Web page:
For this purpose, we could try a different approach. Specifically, it is helpful to go back to Marx; not the usual caricature of the ‘industrial proletariat’, but the actual concept of class in Marx. He argued that class was not a thing, but a relationship, that it was the key constitutive feature of any distinct form of social order, and that it was grounded in how a given society produced and reproduced its means of subsistence. In capitalism, the class relation is substantively what, for the purposes of critiquing political economy, he alternatively calls ‘capital’. This concept of capital is utterly different from that of Bourdieu: far from being an individual possession, it is the overall social relation between a class of people who own the means of production, and can live off the returns on those assets; and a class of people who are obliged instead to sell their labour-power in order to live and reproduce themselves. Marx's familiar names for the two sides of this bilateral relationship are the bourgeoisie and the proletariat, but given the widespread unease today about such terminology we might just as well call them the ‘owners’ and the ‘workers’.
The great value of this relational approach to class is that it allows us to link firmly together those aspects of our society that are, in mainstream social sciences, treated separately: the economic, the political and the socio-cultural. Using this approach, we can immediately understand that occupational changes have no necessary impact on the proportions of these two ‘great classes’. We can also see that there are huge differences in income within each of them: among the class of owners between, for example, Bill Gates and the owner of the White Rose Hotel in my home village; or among the workers between a university vice-chancellor and a university cleaner.
A key element of the relational concept of class is to do with economic security. Anyone securely lodged within the owning class is thereby largely spared the ups and downs of the trade cycle, but small owners (Marx’s ‘petty-bourgeoisie’) may find themselves rudely relegated into the working class. Some workers, usually among those termed ‘skilled’, are so essential to any continuity of production that they have permanent economic security, at least through their working lives. The issue of economic security (also known sometimes as ‘existential’ security, though that is also determined by natural disasters, war and peace, etc.) is of course historically the source of the introduction of measures of social protection and welfare. Because it is such an important matter, it is also one of the most important factors generating political parties and other representative institutions (notably of business and labour).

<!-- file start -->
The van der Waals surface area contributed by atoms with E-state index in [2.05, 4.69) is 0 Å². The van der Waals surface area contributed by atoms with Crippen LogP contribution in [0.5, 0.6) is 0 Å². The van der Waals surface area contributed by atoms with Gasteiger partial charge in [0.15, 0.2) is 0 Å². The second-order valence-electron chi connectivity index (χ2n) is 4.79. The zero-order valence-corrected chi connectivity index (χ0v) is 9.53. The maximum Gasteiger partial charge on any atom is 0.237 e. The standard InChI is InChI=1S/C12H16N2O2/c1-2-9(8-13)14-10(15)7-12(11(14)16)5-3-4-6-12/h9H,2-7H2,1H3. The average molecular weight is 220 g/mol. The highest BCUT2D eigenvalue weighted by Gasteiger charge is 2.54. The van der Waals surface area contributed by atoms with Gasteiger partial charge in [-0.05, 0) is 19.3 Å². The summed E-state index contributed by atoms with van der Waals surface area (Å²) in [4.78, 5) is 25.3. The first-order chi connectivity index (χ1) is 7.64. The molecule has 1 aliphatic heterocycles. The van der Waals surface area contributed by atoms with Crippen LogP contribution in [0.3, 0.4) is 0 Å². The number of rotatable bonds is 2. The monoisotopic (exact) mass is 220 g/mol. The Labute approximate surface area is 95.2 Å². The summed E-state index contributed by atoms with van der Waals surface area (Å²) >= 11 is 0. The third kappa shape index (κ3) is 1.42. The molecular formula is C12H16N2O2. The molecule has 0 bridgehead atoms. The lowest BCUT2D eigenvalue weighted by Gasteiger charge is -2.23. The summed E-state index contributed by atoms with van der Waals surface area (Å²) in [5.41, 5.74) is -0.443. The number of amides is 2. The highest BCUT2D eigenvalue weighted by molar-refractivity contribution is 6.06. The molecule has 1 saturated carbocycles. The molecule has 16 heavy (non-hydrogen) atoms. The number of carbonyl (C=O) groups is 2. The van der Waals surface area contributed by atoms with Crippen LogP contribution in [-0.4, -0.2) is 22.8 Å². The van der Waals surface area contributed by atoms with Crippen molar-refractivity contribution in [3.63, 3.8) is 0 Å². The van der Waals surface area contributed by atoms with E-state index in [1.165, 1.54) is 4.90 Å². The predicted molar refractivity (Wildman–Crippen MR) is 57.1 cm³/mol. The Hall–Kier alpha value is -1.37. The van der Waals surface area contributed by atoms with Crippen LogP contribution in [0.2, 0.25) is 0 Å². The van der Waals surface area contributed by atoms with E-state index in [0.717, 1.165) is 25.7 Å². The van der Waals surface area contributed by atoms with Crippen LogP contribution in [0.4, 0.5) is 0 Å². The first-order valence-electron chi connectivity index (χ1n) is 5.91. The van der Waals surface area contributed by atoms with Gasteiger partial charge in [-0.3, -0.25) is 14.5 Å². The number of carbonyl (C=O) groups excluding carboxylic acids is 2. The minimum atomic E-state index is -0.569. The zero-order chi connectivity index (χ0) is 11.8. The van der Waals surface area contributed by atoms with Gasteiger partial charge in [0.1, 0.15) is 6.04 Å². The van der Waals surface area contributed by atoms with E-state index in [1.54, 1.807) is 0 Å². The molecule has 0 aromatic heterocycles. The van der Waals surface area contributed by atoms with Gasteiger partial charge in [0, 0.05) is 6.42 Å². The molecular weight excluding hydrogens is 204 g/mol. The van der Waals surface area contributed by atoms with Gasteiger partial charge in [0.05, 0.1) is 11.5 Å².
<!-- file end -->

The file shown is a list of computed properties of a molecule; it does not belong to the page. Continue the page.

What, then, are the ‘middle classes’ in this approach? For this we can go way back before Marx, to the dawn of the industrial age. There we find a class of wealthy and powerful owners of land and businesses, and ordinary workers in agriculture, urban production and commerce, typically propertyless but retaining some traditional rights of access to means of subsistence. But between these two broad groups lay the ‘middling’ classes: yeoman farmers, independent artisans, urban craftsmen with employees, professionals such as lawyers and the clergy, and small owners in transport and trade. With industrialisation, the occupational and spatial characteristics of these middle classes were thrown into disarray. The owners became more oriented to industry and finance, and less to land and commerce, while in some spheres, economies of scale in the new technologies rapidly differentiated them. The new ‘industrial’ workers included both deskilled artisans and newly-urbanised ‘free’ labourers, as well as workers in transportation, commerce, government and household service; while even the still-numerous agricultural workers found their lives transformed by changes in technology and organisation. Crucially, the workers were differentiated right away both by increasing diversity of occupations, trades and skills, and by the owners’ need, in every economic sector, for a stratum of overseers and ‘white-collar’ clerks to record the flows of goods and money.